You’ve probably done a great work raising your child given that he or she is ready to go to college. Yet, as much as you are looking forward to this period of their lives, you are also probably dreading it at least a little bit, given the financial side of it all. To put it bluntly, colleges are expensive, and nobody can deny that fact. Well, your child can always take out a loan, as explained here, and go through their education process that way.
If you are like most other parents, though, you will feel at least a little bit worried about the idea of letting your child take on a loan at such a young age. Sure, it could be a good thing, as it will teach your children financial responsibility and help them learn how to take care of themselves in a certain way. On the other hand, though, it can put them into a rather difficult position, since they are basically beginning their lives, and you probably don’t want them to start on their path with a huge debt hanging over their heads.
Well, if that’s how you are feeling, then you need to ask yourself one thing. What are your options? Should you just have your child sit at home or find a job without going to college even though they were really looking forward to it? Or, should you let them take out a loan and spend a lot of time repaying it after finishing the college that they are going to attend? I suppose that those two options sound equally dreadful to you.
Is there, however, another one? Luckily for you, and for every other parent these days, there seems to be a different option that can help you feel at ease, knowing that your child won’t enter adulthood in debt. That’s the option of you, a parent, taking out a loan and assuming responsibility for repaying it, while your child can comfortably enjoy his or her college experience without having to worry about money too much.
Here’s some more info about one type of parent loans you should know of: https://loans.usnews.com/articles/everything-you-need-to-know-about-parent-plus-loans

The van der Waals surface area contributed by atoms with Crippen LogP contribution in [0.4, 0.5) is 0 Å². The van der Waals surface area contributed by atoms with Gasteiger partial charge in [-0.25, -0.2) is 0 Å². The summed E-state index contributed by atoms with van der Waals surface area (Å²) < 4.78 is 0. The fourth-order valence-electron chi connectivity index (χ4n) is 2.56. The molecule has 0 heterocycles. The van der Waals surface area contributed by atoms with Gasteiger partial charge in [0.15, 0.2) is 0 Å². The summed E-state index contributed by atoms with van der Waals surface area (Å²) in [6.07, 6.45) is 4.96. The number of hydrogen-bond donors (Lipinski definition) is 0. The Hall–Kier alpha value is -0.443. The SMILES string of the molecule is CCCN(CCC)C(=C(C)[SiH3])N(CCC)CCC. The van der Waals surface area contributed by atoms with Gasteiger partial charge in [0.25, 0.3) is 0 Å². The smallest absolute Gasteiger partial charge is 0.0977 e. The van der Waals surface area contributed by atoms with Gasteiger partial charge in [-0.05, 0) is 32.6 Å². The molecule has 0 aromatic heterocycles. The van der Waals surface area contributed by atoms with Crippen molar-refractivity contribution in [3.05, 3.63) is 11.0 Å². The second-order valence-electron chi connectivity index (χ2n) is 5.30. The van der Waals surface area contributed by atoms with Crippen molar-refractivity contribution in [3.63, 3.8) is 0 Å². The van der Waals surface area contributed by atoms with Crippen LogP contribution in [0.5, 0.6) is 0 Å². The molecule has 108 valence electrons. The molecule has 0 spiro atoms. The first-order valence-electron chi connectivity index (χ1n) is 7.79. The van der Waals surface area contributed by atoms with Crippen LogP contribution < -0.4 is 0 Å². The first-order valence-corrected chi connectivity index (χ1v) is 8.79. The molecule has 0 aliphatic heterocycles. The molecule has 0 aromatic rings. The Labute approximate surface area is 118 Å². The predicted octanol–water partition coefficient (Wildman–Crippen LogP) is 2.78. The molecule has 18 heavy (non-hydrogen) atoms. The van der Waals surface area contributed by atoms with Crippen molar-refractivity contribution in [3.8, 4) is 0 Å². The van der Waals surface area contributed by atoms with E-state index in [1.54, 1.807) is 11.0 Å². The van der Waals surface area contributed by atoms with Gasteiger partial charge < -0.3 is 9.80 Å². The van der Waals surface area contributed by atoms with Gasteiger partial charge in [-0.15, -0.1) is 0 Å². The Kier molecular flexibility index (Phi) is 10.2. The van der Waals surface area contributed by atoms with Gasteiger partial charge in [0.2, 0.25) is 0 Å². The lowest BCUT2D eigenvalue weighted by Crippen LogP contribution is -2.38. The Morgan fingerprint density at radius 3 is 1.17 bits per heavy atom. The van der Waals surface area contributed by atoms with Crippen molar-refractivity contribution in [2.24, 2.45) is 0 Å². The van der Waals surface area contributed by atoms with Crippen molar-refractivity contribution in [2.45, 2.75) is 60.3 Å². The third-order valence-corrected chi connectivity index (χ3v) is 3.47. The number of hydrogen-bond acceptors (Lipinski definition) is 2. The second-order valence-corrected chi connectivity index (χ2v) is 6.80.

What Are Parent Loans?
Now, before you get to the point of deciding if you want to get a parent loan or not, you will undeniably want to learn exactly what those are and how they work. After all, you should never rush into any financial decision without first getting properly informed and thinking things through. I suppose you understand that already and there is no doubt in my mind that you are ready to learn about this entire concept of parent loans before actually making any final decisions.
So, let us start with the very basics here. A parent loan is, as the name says it, a loan that a parent or a guardian takes out in order to help a child pay for school, i.e. for college in this particular case. It can cover education related costs such as tuition, board, supplies and similar things. The difference between these and the loans that are taken out directly by students lies in the fact that the parent loans are entirely in the guardian’s name.
That basically means that the guardian is taking full responsibility for repaying the money that they’ve borrowed, together with the interest. So, if you decide to do this, you’ll be the one who’ll need to repay everything in a timely manner and you’ll be held responsible for any types of delays. Your child, on the other hand, will entre adulthood without any debts, which can certainly be a good motivation for them.
There are two different options you can choose from if you decide to be the one that will take out a loan instead of your child. I am talking about the federal and the private options. I would advise you to learn more about both of these before you take any concrete steps towards borrowing the money. That way, you’ll understand which option you are eligible for, as well as which one might be better for you, meaning that you’ll be able to get the perfect parent loans for college and thus help your child in the educating process.
Should You Do This?
If you are now trying to decide whether doing this is a good idea or not, here is what I have to say about it. While it might not be a bad thing for your kid to take out a loan all on its own and thus learn a little bit about financial responsibility from the very beginning of his or her adulthood, I am definitely closer to the opinion that entering that adulthood debt free is a much better option. Yet, the decision is ultimately yours to make.